4. Lu Fang, Oscar C. Au, Aggelos K. Katsaggelos, “Adaptive Joint Demosaicing and Subpixel-based Downsampling for Bayer Image”, nominated as “best paper candidate” (Oral Paper and Top 15% Paper), Proc. of IEEE International Conference on Multimedia and Expo (ICME), July 2011.
5. Lu Fang, Ketan Tang, Oscar C. Au, Aggelos K. Katsaggelos, “Anti-aliasing Filter for Subpixel Down-sampling based on Frequency Analysis”, Proc. of IEEE International Conference on Acoustics, Speech and Signal Processing (ICASSP), May 2011.
Prof. Tsaftaris and Katsaggelos have been working on colorizing a painting by Matisse for almost two years. The final colorization of Matisse's Bathers by a River is part of the exhibit Matisse Radical Invention which is now on display at MoMA (NYC). The story of this interdisciplinary effort between IVPL and The Art Institute of Chicago was covered by major online and print media outlets in the USA and Greece, such as:
- MIT Technology Review
- Arts Section New York Times (the media interactive)
- MSNBC's Cosmic Blog
- Northwestern's FrontPage
- McCormick News
- TA NEA (ΤΑ ΝΕΑ) Greek Newspaper
Quoting the SPIE press release:
"Aggelos Katsaggelos, Northwestern University, United States, for achievements in image and video processing.
Katsaggelos is a leading expert in digital image restoration, regularized image restoration, Bayesian restoration, multichannel image restoration, and their applications to astronomical images, multichannel images, image sequences, and medical images.
He has also made seminal contributions to key areas in video communications, in particular to source- channel coding and rate-distortion methods for video compression and communication, which has become part of video standards. Recently his innovative work has focused on the direction of audio-visual signal processing, where video information is used to augment speech processing, understanding, and assistance for the hearing-impaired.
Katsaggelos’s work on multimedia signal recovery includes developing the first rigorous techniques for modeling and removing the degradations in compressed images and video. His contributions are significant across a broad range of multimedia problems, for example image restoration and recovery, image and video compression, noise filtering, restoration of video sequences, compressive sensing, and computational photography.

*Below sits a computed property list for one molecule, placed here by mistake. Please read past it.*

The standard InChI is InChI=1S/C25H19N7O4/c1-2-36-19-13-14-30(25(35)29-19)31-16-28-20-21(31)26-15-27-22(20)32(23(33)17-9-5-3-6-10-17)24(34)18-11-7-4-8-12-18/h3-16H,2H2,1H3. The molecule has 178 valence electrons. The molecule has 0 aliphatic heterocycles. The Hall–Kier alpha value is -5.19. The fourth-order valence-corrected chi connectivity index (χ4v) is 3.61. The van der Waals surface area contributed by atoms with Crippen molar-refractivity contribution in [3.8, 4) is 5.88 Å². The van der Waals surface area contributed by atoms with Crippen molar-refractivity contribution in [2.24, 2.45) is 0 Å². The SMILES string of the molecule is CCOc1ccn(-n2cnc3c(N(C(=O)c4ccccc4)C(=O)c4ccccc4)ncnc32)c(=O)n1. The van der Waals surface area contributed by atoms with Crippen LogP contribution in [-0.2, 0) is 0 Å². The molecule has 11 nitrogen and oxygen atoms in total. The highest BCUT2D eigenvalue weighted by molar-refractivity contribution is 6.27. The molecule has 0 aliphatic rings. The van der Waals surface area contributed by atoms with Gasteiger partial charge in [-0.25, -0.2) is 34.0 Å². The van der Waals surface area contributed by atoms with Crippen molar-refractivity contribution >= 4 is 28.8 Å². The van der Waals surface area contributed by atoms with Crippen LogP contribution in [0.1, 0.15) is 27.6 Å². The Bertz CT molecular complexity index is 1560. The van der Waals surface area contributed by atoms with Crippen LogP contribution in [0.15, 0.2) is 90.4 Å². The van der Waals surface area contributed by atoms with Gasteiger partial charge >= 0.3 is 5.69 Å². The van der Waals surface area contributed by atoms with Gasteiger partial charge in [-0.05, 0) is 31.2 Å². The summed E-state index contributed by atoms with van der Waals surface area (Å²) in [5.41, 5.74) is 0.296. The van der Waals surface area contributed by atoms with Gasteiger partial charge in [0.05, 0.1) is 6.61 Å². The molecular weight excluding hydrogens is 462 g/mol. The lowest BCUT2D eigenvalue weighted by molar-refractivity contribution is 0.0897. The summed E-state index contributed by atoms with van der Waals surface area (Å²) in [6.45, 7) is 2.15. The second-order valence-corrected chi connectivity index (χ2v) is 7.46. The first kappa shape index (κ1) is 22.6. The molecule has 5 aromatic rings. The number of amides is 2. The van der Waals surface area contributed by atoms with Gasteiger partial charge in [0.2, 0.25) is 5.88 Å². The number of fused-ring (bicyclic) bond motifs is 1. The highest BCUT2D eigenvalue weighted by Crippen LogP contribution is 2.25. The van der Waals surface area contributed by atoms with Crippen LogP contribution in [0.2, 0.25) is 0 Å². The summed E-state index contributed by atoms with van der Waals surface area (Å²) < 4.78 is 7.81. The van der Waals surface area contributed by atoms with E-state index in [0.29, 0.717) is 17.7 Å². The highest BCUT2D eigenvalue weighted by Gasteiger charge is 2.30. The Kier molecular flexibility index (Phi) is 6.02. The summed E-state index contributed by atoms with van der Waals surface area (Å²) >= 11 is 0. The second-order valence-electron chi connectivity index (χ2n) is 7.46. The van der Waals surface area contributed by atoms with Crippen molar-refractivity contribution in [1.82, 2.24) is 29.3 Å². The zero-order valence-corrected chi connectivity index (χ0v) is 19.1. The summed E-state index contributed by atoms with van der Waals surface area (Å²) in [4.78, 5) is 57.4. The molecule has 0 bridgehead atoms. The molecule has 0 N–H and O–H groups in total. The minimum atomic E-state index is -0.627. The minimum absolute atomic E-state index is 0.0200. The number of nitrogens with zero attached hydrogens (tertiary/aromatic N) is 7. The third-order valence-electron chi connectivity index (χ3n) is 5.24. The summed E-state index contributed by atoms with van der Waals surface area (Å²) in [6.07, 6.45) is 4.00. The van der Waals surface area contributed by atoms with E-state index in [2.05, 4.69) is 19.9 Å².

With SPIE, Katsaggelos has been instrumental in many ways including as a perennial member of the steering committee of the Visual Communications and Image Processing conference since 1988. He has served as chair of said conference and co-chair of the Artificial Neural Networks for Image Processing conference. In addition he is a reviewer for the SPIE journal Optical Engineering."
Under the guidance of Professor Aggelos K. Katsaggelos, the IVPL has begun a fruitful collaboration with Professor Karen Livescu of the Toyota Technological Institute at Chicago. Professors Katsaggelos and Livescu are working closely with IVPL student Louis Terry on cutting edge dynamic Bayesian networks (DBNs) for Audio-Visual Speech Recognition.
Professor Livescu joined TTI-C in February of 2008 and is currently an Assistant Professor. She completed her PhD in 2005 at MIT in the Spoken Language Systems group of the Computer Science and Artificial Intelligence Laboratory and was a post-doctoral lecturer in the EECS department of MIT from 2005 through 2007.
New students will have the opportunity to work closely with Professor Livescu through current and future joint ventures.
We are extremely excited to work with Professor Livescu and expect great things!